24. Funny how a bunch of dumbass Trumpkins in TX will rant about how awful socialism is then go to a federally subsidized hospital to use their federally subsidized healthcare then hop on a federally subsidized flight maybe call the federally subsidized police or fire department then head back home to talk about how we can't afford the libtard's pie in the sky fantasies.

    Ya because we already gave all the poverty stricken red states so much welfare since they refuse to tax at the level needed to balance their budgets and then go begging to the feds it make up the difference.

  25. There is another advantage to the program. It gives young pilots experience so they can progress to the bigger planes.

  26. Lol you should do a video about Southern Airways Express I hear interesting things from their pilots daily glad I chose not to work there

  27. I will never fly again. It is a cattle car operation business model, founded upon disinformation fed to passengers so they cannot jump to another flight.

  28. Video idea that sounds right up your alley. Logistics of planting 20,000,000 trees for $20,000,000 for #TeamTrees It seems like such a huge task

  29. It seems like Alaska literally depends on the EAS. Like there is no other way to make that state reasonable without it.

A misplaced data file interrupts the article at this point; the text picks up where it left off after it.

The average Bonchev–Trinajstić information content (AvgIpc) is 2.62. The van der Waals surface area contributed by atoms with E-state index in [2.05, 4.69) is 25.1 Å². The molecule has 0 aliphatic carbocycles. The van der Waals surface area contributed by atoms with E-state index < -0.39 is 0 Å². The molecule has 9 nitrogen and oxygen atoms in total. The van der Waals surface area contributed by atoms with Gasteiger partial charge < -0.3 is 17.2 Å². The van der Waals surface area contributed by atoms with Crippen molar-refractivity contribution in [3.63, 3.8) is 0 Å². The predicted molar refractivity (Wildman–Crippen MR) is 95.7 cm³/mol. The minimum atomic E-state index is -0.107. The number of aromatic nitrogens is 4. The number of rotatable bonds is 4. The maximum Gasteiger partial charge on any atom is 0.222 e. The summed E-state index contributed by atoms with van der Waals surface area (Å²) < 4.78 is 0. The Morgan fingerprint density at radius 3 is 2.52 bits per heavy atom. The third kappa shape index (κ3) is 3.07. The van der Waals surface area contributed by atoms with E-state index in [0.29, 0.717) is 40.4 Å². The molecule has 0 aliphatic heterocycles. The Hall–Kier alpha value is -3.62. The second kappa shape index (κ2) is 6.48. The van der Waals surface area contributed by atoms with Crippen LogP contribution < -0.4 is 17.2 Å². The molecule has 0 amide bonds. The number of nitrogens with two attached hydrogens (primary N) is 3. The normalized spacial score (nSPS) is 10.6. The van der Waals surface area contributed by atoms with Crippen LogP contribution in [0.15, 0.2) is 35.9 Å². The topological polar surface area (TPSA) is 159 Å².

30. Pff. For the ones who say the US economy works perfectly for everyone thanks to the ultra liberal fundamentals…
    Not so much apparently.

  31. Haha. Here in Argentina we have the same problem.
    Aside from the over-syndicalised (trade unions) economy which does not allow any business to survive for a long time, the few private airlines operating in the country must also fly routes which are not profitable in order for the government to allow them to fly the most profitable ones.
    Although Aerolineas Argentinas is state-owned and rely on subsidies of around $10M per month, the airline still flies in a great proportion, the most profitable routes.
    The airline trade union is quite politicised and does not allow any new airline to enter the country freely, nor does support the growth of small national airlines.

  32. Wendover: the government pays for flights

  33. I was the only passenger on one of those flights and thats when the flight attendant told me it was a subsidized flight and they do fly without passengers from time to time.

  34. I think the program could be downsized. Example Hagerstown, its like an hour from a large airport, it doesn't need the service. But I feel like some communities do benefit.

  35. Wendover: “The US is one of the least-dense developed countries in the world”

    Australia: “…hold my beer”